• Direct neuronal effect where the virus invades the nervous system via the olfactory nerve
  • Inflammation mediated damage caused by an overreaction of the body’s immune system
  • Coagulation induced damage caused by an increased risk of clotting and stroke

“The more severe the COVID-19 infection, the more likely the person is going to experience neurological symptoms,” Jayaram says. “We know that the rates of neurological symptoms vary but can be as high as 84%. Age, hypertension, diabetes, obesity, and other pre-existing medical conditions are all thought to be risk factors for more severe infections.”

Mahesh Jayaram, MD

The more severe the COVID-19 infection, the more likely the person is going to experience neurological symptoms.

— Mahesh Jayaram, MD

How Long Can Symptoms Last?

It's still too early to know exactly how long neurological symptoms will persist, Jayaram says, adding that we should assume at this early stage in our knowledge of the virus that long-term or permanent effects could be a possibility. 

“We need to evaluate in ongoing longer-term studies how long it would take for the inflammatory changes in the brain to subside and for mental health conditions to improve, which will all contribute to the brain fog clearing up,” he says. “Features like anosmia (loss of smell) tend to clear up, however fatigue and memory issues may persist longer term."

Jayaram says that for many, the long-term effects have proved life-changing.

"There are reports emerging that people are less likely to go back to their previous employment, less able to perform physically in sports and other activities compared to pre-infection," he says. "Although COVID-19 predominantly affects the respiratory system, it also affects multi-organ systems including the brain by hitherto ill-understood mechanisms.”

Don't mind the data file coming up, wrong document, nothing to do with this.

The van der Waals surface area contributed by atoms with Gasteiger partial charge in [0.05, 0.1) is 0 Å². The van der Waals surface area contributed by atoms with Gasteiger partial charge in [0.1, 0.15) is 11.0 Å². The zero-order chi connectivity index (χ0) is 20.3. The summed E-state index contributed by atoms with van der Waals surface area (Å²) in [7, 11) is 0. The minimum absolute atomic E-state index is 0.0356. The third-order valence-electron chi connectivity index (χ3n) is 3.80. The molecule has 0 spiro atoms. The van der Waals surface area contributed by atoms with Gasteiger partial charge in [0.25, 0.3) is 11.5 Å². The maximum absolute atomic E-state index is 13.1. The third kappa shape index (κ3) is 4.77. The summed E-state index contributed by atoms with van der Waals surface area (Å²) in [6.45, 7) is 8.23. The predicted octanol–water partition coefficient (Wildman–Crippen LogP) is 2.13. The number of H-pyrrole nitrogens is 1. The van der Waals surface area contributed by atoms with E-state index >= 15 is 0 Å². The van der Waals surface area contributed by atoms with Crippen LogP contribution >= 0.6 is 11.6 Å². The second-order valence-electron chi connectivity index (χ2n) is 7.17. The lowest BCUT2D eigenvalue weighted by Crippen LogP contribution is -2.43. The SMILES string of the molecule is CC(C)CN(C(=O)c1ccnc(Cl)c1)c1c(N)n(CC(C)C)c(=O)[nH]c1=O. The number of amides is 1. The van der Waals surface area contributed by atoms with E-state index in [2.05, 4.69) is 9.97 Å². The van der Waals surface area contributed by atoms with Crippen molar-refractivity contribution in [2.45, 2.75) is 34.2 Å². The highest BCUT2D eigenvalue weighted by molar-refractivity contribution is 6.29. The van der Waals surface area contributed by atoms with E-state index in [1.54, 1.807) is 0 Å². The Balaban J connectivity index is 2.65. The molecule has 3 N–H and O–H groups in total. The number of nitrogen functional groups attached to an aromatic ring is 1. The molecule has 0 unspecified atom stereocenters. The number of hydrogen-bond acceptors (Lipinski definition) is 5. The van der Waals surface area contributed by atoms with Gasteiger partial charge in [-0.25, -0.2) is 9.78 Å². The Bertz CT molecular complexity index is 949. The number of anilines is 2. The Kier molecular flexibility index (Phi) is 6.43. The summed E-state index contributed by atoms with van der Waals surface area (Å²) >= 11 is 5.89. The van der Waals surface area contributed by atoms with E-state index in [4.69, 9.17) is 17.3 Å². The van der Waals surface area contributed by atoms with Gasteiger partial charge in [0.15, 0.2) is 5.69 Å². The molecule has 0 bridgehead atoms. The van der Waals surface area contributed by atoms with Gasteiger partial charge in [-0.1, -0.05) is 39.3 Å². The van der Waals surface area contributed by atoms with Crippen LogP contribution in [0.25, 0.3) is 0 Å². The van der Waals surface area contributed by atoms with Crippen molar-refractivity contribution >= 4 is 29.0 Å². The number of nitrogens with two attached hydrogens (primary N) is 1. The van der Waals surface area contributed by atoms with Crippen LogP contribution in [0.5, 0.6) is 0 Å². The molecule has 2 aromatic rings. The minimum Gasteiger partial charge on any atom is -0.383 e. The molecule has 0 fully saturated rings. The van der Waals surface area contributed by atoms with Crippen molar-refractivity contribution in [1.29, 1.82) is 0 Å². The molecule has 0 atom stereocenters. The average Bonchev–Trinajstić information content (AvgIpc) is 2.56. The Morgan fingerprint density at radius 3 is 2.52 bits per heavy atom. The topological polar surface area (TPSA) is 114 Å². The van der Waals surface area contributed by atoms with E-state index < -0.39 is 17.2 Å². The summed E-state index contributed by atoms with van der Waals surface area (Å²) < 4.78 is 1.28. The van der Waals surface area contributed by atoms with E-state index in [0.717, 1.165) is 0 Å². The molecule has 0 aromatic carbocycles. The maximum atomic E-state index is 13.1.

For COVID-19 patients who already suffer from chronic neurological disorders like multiple sclerosis, Bell’s palsy, or Parkinson’s disease, Van Gorp says more is at stake.

“There’s no research study on which to base an opinion, but [If a patient has a chronic neurological disorder already] the question will be whether or not the effects are additive or interactive,” he says. “Let’s take multiple sclerosis. Some MS patients use wheelchairs and many use a cane. Then, many have a cognitive impairment as part of their condition. Now, if they get COVID-19 and recover, they’ll have this physical fatigue in addition to a motor and coordination issue."

The treatment for COVID 19-related neurological problems, van Gorp says, starts with monitoring oxygen levels to prevent hypoxia and ruling out focal brain lesions caused by stroke. The doctor may or may not decide to put a patient on blood thinners to prevent any coagulation sparked by COVID-19 that could potentially lead to a stroke. When it comes to brain fog, a psychostimulant medication could help address symptoms and clear up any cloudiness.

"It’s not a very rosy outcome for a lot of people, I’m afraid," van Gorp says.

The information in this article is current as of the date listed, which means newer information may be available when you read this. For the most recent updates on COVID-19, visit our coronavirus news page.

1 Source
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  1. Liotta E, Batra A, Clark J et al. Frequent neurologic manifestations and encephalopathy‐associated morbidity in Covid‐19 patientsAnn Clin Transl Neurol. 2020. doi:10.1002/acn3.51210